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Looking for the Descendants of Martin Lavin and Margaret Carroll of Cordarragh

I believe Martin Lavin was a son of John Lavin and Bridget Gill, who are my gr-gr-grandparents.  John and Bridget's daughter, Catherine, immigrated to America and married John McGauley (today it's McCauley), a Civil War veteran, and weaver by trade.  Catherine was a tough woman, and she had to be, as John walked out on her and left her to raise 5 children in a foreclosed-on (and that was John's fault) row house in Philadelphia,  But because of her friends (who hired a good lawyer) and family, she and the children were allowed to remain in the house.

Her American story is laid out in John's Civil War pension record, which measures about an inch thick or more on legal sized paper.  Half of that record describes Catherine's fight to get her share of the $12 monthly pension.  In the record, it paints a bleak picture of Catherine's family life in the late 1800s and early 1900s.  I had always wondered why my grandfather was the way he was, and the pension record detailed his early life which explained it all (not to mention being a Coal Passer in the US Navy).

Catherine was born sometime in the 1850s and died in 1910.  Women such as her are usually invisible in the records...and I am happy to know what I know of her life in America, but all I know about her Irish life is from her death certificate, which only has the names of her parents.  My AncestryDNA pnpointed East Mayo, Sligo and Roscommon as an ancestral area.  Another family tree led me to Cordarragh.  Any help would be greatly appreciated. 

fyrgrrl

Sunday 15th March 2020, 02:14PM

Message Board Replies

  • Welcome to Ireland Reaching Out!

    Marriage records for the RC parish of Killedan (Kiltimagh) start in 1834 but unfortunately, baptismal records start in 1861. I searched on the subscription site Roots Ireland and found an 1845 marriage record for John Lavin and Bridget Gill. See transcription below. I searched for records for children of John and Bridget and located three. Likely Catherine was one of the older children and baptized pre-1861 so records are not available. Michael Lavin was baptized in April 1863 See below. Civil registration started in 1864 and I located the civil birth records for the two youngest children.Bryan in 1862 and Owen in 1872.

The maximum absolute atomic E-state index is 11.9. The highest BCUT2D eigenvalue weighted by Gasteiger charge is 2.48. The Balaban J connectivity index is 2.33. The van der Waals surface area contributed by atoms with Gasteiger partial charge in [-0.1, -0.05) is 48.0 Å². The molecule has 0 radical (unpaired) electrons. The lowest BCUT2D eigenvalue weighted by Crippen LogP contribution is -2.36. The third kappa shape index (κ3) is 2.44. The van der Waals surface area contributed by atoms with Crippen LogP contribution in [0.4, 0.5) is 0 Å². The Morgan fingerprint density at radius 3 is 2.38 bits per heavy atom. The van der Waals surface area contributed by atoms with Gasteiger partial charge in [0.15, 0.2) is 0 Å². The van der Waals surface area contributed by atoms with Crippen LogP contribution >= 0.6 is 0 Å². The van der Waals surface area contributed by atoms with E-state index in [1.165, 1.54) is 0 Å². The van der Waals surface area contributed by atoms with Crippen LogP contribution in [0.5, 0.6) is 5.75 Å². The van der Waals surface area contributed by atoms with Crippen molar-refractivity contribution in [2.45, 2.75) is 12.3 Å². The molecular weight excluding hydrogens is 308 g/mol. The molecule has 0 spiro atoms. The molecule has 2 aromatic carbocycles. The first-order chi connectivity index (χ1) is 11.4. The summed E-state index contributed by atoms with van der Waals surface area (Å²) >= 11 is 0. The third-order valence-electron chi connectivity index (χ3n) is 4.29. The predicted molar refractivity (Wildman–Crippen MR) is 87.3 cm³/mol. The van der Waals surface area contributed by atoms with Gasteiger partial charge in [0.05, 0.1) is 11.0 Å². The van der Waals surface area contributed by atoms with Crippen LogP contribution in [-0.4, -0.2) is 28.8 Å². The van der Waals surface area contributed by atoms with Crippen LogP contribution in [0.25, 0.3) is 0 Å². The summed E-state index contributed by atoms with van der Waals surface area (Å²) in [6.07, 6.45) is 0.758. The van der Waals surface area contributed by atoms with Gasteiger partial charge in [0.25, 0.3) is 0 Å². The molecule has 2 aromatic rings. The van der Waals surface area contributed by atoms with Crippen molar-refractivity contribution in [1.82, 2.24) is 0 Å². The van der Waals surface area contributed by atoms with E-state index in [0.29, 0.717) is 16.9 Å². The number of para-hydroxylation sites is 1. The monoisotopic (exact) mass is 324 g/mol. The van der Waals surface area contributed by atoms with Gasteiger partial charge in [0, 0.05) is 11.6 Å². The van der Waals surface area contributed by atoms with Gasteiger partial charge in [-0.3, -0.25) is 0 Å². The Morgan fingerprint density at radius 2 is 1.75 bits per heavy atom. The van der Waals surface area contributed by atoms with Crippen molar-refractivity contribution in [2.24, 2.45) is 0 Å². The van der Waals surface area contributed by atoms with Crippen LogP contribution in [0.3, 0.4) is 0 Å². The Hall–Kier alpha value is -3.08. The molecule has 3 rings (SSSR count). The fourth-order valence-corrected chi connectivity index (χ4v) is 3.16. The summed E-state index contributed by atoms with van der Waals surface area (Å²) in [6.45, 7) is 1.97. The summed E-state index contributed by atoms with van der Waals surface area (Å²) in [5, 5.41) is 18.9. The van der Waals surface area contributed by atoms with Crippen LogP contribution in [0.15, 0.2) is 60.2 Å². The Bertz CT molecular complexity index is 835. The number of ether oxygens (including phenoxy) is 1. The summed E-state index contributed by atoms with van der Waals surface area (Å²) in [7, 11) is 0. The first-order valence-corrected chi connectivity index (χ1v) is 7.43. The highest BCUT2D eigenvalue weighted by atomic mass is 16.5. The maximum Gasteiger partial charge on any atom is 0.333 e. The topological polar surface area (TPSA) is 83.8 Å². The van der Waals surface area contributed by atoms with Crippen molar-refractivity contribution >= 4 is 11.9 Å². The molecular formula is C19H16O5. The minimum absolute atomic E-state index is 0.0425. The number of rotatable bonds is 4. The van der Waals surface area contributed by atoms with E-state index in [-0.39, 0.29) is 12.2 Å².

I located the November 22 1884 marriage record for Martin Lavin and Margaret Carroll. The names of their father were shown: John Lavin (alive) and Martin Carroll (alive). There were at keast 12 children. Martin died September 11, 1906 at age 52 https://civilrecords.irishgenealogy.ie/churchrecords/images/deaths_returns/deaths_1907/05519/4546970.pdf

    Here is the 1911 census for Margaret and family http://www.census.nationalarchives.ie/reels/nai003019485/

    I found an 87 year old Margaret Lavin who died in Cordarragh in 1954 possibly this is the widow of Martin. https://civilrecords.irishgenealogy.ie/churchrecords/images/deaths_returns/deaths_1955/04429/4156887.pdf

    Roger McDonnell

     

    Date of Marriage:24-Mar-1845
    Parish / District:Killedan RC parish
    County:Co. Mayo
    Husband JohnLavan
    Wife BridgetGill

    Witness 1
    Witness 2Name:MichaelGill
    BridgetConnorAddress:

    Name:Michael LavinDate of Birth:
    Date of Baptism:25-Apr-1863Address:GurtgarriffParish/District:Killedan RC parishGender:MaleCountyCo. MayoDenomination:Roman Catholic
    Father:John LavinMother:Bridget GillOccupation:
    Sponsor 1 /
    Informant 1:Pat LavinSponsor 2 /
    Informant 2:M. Amie Lavin

    Civil record for Bryan eighth record on page  https://civilrecords.irishgenealogy.ie/churchrecords/images/birth_returns/births_1865/03569/2315189.pdf

    Civil record for Owen last record on page  https://civilrecords.irishgenealogy.ie/churchrecords/images/birth_returns/births_1872/03244/2188770.pdf

    Castlemore Roscommon

    Sunday 15th March 2020, 04:41PM
  • The anglicized townland name Gurtgarriff (in Irish, An Gort Garbh) is now written as Gortgarve, and you can see more info about it at this link (it lies very close to Kiltimagh, just a bit to the southwest of the town):   https://www.townlands.ie/mayo/gallen/killedan/kiltamagh/gortgarve/

    Cordarragh (in Irish, Corr Dharach) is not far away, just to the south of the town, and you can see more info about it at this link   https://www.townlands.ie/mayo/gallen/killedan/kiltamagh/cordarragh/

    Both townlands are visible on Google Earth (using Gortgarve when searching for that townland).